All the posts I mentioned at HNS London 2014
Picked up a bad book? Think of it as a good one.

All the posts I mentioned at the York Festival of Writing 2014

... and some others which might be useful. As always, Writers' Workshop's Festival of Writing at York was a brilliant, bewildering long weekend, stuffed with workshops, talks, keynote speeches, book signings, and oceans of talking and drinking and eating and writing. As well as the mini-course on Self-Editing Your Novel that Debi Alper and I gave on Friday afternoon, I taught workshops on prose - Plain & Perfect, Rich & Rare - and on The Heart of Storytelling: three- and five-act structure. I sat on an industry panel about Historical Fiction, and  I did lots of one-to-one Book Doctor sessions, and talked and listened more-or-less non-stop. It's mad, exhilarating, and exhausting. So, before I collapse in a heap, I'm posting all the links I can remember mentioning at one point or another during the weekend. As ever, if I mentioned a post that I haven't posted here, let me know in the comments and I'll try to dig it up. And if you're just back, and feeling completely boggled about how to tackle that moutain of new ideas and advice, click here for some suggestions.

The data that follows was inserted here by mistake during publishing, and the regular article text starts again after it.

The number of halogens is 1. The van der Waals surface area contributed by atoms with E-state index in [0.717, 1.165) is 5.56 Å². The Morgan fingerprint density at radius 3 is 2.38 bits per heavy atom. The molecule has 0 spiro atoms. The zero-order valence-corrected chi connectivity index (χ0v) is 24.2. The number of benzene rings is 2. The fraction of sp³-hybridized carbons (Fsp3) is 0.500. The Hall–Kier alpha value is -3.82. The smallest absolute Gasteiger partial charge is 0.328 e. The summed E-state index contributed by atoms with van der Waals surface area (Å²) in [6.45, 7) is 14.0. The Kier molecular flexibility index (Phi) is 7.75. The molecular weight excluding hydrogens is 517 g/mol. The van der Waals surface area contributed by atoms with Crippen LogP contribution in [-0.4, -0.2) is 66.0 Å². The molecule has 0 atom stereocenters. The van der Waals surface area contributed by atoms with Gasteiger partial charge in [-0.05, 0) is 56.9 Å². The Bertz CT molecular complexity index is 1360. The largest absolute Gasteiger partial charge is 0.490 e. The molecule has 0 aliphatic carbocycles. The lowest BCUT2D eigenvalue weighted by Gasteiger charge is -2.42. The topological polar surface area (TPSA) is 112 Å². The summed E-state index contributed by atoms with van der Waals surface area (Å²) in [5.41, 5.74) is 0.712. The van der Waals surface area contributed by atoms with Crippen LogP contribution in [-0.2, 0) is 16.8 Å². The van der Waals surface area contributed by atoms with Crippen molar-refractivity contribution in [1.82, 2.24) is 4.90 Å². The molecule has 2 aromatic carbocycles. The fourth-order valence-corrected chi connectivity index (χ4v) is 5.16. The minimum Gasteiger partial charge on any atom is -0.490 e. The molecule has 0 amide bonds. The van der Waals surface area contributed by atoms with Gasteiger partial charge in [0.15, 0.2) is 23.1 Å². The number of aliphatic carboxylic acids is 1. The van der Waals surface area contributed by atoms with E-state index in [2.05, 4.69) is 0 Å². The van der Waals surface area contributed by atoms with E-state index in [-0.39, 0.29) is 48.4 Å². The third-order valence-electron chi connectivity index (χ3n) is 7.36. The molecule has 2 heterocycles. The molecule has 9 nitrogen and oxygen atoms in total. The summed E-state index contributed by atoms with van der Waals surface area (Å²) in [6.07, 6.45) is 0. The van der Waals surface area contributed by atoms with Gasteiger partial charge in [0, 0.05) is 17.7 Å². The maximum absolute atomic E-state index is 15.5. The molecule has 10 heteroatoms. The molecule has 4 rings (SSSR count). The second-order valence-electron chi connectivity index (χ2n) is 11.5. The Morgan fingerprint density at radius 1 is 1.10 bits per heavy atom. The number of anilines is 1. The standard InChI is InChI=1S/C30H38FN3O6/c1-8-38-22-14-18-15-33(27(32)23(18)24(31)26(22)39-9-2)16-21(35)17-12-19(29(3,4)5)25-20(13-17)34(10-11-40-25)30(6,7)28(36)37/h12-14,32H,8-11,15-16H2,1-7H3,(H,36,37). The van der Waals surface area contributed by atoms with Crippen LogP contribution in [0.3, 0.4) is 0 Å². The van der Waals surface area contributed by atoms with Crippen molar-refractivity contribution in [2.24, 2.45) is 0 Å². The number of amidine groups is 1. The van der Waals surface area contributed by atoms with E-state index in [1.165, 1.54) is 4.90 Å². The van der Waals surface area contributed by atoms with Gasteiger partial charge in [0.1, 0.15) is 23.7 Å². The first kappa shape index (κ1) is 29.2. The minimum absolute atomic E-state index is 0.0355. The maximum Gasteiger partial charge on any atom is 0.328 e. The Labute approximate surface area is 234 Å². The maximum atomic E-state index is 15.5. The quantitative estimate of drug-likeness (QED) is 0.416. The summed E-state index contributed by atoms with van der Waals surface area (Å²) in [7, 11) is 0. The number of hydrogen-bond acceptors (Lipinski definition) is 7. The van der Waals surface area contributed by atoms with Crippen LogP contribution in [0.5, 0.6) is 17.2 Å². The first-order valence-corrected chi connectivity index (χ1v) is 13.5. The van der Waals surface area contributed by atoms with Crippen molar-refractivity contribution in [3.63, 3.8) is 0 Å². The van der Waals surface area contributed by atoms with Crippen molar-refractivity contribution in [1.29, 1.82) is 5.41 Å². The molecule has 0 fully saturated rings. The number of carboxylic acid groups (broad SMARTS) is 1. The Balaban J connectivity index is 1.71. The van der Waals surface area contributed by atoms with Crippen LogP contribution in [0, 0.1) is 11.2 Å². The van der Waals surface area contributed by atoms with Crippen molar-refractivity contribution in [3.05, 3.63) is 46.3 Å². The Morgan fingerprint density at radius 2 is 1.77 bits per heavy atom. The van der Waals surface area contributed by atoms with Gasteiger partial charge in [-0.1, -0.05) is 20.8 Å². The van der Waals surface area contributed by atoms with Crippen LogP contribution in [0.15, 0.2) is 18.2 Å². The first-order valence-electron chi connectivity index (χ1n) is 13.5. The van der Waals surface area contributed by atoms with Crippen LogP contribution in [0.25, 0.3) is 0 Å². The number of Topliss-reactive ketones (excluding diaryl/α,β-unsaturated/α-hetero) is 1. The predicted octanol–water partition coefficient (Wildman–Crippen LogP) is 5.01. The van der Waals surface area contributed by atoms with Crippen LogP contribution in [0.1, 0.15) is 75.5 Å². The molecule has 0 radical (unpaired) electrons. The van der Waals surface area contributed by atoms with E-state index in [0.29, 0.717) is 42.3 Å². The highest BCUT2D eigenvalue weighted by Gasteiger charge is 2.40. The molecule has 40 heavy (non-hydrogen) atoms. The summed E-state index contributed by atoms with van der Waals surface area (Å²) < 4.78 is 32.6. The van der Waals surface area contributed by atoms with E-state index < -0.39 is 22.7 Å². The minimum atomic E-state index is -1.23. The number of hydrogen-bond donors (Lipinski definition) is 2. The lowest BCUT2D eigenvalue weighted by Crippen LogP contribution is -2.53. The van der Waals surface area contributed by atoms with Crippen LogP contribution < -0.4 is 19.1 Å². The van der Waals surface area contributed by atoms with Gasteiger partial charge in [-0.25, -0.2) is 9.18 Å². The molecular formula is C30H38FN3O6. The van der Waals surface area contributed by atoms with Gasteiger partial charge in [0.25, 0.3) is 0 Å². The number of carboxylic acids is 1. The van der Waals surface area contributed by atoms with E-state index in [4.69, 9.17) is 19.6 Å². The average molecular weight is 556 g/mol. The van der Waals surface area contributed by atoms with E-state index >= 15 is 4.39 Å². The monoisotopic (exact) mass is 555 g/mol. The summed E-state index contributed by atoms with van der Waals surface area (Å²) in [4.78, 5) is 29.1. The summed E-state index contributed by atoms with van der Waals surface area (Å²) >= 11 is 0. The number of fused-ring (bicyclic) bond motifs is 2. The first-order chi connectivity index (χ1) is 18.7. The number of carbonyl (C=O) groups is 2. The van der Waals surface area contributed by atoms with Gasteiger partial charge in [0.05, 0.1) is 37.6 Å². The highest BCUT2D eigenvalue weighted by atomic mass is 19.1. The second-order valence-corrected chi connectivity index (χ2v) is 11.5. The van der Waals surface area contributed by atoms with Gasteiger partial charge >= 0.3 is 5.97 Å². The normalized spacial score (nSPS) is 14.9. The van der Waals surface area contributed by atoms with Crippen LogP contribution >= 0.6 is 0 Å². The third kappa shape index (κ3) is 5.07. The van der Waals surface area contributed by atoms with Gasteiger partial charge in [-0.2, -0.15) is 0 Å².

First, the main Itch of Writing Tool Kit. And these are the ones I talk about all the time:

Plot vs. Story, including the link to Andrew Stanton's TED talk.

Psychic Distance

Showing and Telling

What is Voice, and why does it matter so much.

How to Tell (i.e. cover the narrative ground) and Still Show (i.e. in vivid and evocative writing)

Point of View and Narrators Part One : the first of a four-part series, and it's worth starting from here as they do build on each other. How to work with a moving point of view is in Part Four.

Past & Present Tense : the pros and cons of each, whether you're working with an internal or an external narrator

Free Indirect Style: what it is, how to use it, and why you should use it.

Long Sentences and why you should use them as well as short ones.

What is lyrical writing?

Variety isn't just the spice of your story, it's the life-blood and bones.

What Counts as Historical Fiction?

How to tell if your Creative Life Writing is really Historical Fiction, or Vice-Versa

"Reimagining implies a measure of forgetting", and the rest of the Rose Tremain quote about how to turn inert data into live storytelling.

Crossing Genres - "historical crime"? "Thriller but really women's fiction"?. The pleasures and perils.

My character is quiet, put-upon, passive or depressed at the beginning of the novel, because his/her growth towards agency, self-assertion, healing is what the novel's about. How to make that unpromising start nonetheless compelling

Planning tools and "retrospective planning",  and why you might only plan after you've written a draft or three.

Fortunately-Unfortunately: why plotting is sometimes just a matter of playing the game

and since academic writing kept on coming up, here are my twenty top tips for doing it well.

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